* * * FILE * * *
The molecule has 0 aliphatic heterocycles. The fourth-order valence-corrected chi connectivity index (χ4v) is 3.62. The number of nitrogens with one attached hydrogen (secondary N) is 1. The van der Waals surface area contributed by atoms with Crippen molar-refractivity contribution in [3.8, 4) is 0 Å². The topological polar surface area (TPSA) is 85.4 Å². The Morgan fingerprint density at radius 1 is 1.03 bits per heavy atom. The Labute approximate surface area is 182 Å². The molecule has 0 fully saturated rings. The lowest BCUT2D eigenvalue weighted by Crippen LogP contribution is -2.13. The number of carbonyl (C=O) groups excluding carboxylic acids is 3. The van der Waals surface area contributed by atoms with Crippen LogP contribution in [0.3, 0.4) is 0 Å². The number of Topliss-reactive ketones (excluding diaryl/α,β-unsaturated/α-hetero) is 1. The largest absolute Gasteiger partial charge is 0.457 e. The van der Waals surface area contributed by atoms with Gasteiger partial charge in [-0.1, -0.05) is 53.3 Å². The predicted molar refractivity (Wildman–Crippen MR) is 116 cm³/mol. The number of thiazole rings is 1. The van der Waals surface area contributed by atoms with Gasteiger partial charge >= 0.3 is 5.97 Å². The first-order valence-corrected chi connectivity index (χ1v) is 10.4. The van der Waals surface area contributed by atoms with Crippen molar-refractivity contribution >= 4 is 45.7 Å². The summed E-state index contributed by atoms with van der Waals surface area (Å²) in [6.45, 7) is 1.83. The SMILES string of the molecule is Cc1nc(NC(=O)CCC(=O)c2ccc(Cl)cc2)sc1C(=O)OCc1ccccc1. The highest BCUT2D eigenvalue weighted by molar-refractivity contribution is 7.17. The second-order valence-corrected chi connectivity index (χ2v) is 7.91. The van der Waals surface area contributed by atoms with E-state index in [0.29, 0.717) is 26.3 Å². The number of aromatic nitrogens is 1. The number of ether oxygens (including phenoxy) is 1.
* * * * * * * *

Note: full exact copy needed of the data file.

The molecule has 0 aliphatic heterocycles. The fourth-order valence-corrected chi connectivity index (χ4v) is 3.62. The number of nitrogens with one attached hydrogen (secondary N) is 1. The van der Waals surface area contributed by atoms with Crippen molar-refractivity contribution in [3.8, 4) is 0 Å². The topological polar surface area (TPSA) is 85.4 Å². The Morgan fingerprint density at radius 1 is 1.03 bits per heavy atom. The Labute approximate surface area is 182 Å². The molecule has 0 fully saturated rings. The lowest BCUT2D eigenvalue weighted by Crippen LogP contribution is -2.13. The number of carbonyl (C=O) groups excluding carboxylic acids is 3. The van der Waals surface area contributed by atoms with Crippen LogP contribution in [0.3, 0.4) is 0 Å². The number of Topliss-reactive ketones (excluding diaryl/α,β-unsaturated/α-hetero) is 1. The largest absolute Gasteiger partial charge is 0.457 e. The van der Waals surface area contributed by atoms with Gasteiger partial charge in [-0.1, -0.05) is 53.3 Å². The predicted molar refractivity (Wildman–Crippen MR) is 116 cm³/mol. The number of thiazole rings is 1. The van der Waals surface area contributed by atoms with Gasteiger partial charge >= 0.3 is 5.97 Å². The first-order valence-corrected chi connectivity index (χ1v) is 10.4. The van der Waals surface area contributed by atoms with Crippen molar-refractivity contribution >= 4 is 45.7 Å². The summed E-state index contributed by atoms with van der Waals surface area (Å²) in [6.45, 7) is 1.83. The SMILES string of the molecule is Cc1nc(NC(=O)CCC(=O)c2ccc(Cl)cc2)sc1C(=O)OCc1ccccc1. The highest BCUT2D eigenvalue weighted by molar-refractivity contribution is 7.17. The second-order valence-corrected chi connectivity index (χ2v) is 7.91. The van der Waals surface area contributed by atoms with E-state index in [0.29, 0.717) is 26.3 Å². The number of aromatic nitrogens is 1. The number of ether oxygens (including phenoxy) is 1.